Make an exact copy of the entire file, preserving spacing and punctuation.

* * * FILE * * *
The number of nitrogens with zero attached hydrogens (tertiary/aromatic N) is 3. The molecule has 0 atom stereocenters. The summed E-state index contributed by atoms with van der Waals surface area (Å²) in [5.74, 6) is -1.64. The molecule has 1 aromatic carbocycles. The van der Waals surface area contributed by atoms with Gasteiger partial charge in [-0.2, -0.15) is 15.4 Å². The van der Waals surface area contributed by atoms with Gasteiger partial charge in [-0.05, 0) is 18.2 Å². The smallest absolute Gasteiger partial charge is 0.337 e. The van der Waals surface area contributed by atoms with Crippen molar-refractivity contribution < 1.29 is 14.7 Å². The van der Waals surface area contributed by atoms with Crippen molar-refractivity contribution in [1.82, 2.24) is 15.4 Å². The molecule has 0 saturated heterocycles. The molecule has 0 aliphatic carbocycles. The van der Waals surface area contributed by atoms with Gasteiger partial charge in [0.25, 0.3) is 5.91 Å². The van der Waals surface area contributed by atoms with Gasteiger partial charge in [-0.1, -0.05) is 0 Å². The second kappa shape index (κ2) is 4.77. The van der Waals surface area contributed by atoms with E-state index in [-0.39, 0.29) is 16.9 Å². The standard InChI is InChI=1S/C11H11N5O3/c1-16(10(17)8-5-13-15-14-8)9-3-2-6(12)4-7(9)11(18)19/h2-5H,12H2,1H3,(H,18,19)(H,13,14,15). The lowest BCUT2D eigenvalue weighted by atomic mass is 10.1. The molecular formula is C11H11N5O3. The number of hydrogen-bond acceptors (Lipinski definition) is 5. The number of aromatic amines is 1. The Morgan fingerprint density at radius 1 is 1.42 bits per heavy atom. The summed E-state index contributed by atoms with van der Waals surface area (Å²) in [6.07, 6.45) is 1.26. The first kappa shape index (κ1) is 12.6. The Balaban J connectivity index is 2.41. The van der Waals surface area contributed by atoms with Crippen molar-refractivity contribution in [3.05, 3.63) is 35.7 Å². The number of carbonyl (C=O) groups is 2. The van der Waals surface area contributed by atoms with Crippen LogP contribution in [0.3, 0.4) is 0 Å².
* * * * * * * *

The number of nitrogens with zero attached hydrogens (tertiary/aromatic N) is 3. The molecule has 0 atom stereocenters. The summed E-state index contributed by atoms with van der Waals surface area (Å²) in [5.74, 6) is -1.64. The molecule has 1 aromatic carbocycles. The van der Waals surface area contributed by atoms with Gasteiger partial charge in [-0.2, -0.15) is 15.4 Å². The van der Waals surface area contributed by atoms with Gasteiger partial charge in [-0.05, 0) is 18.2 Å². The smallest absolute Gasteiger partial charge is 0.337 e. The van der Waals surface area contributed by atoms with Crippen molar-refractivity contribution < 1.29 is 14.7 Å². The van der Waals surface area contributed by atoms with Crippen molar-refractivity contribution in [1.82, 2.24) is 15.4 Å². The molecule has 0 saturated heterocycles. The molecule has 0 aliphatic carbocycles. The van der Waals surface area contributed by atoms with Gasteiger partial charge in [0.25, 0.3) is 5.91 Å². The van der Waals surface area contributed by atoms with Gasteiger partial charge in [-0.1, -0.05) is 0 Å². The second kappa shape index (κ2) is 4.77. The van der Waals surface area contributed by atoms with E-state index in [-0.39, 0.29) is 16.9 Å². The standard InChI is InChI=1S/C11H11N5O3/c1-16(10(17)8-5-13-15-14-8)9-3-2-6(12)4-7(9)11(18)19/h2-5H,12H2,1H3,(H,18,19)(H,13,14,15). The lowest BCUT2D eigenvalue weighted by atomic mass is 10.1. The molecular formula is C11H11N5O3. The number of hydrogen-bond acceptors (Lipinski definition) is 5. The number of aromatic amines is 1. The Morgan fingerprint density at radius 1 is 1.42 bits per heavy atom. The summed E-state index contributed by atoms with van der Waals surface area (Å²) in [6.07, 6.45) is 1.26. The first kappa shape index (κ1) is 12.6. The Balaban J connectivity index is 2.41. The van der Waals surface area contributed by atoms with Crippen molar-refractivity contribution in [3.05, 3.63) is 35.7 Å². The number of carbonyl (C=O) groups is 2. The van der Waals surface area contributed by atoms with Crippen LogP contribution in [0.3, 0.4) is 0 Å².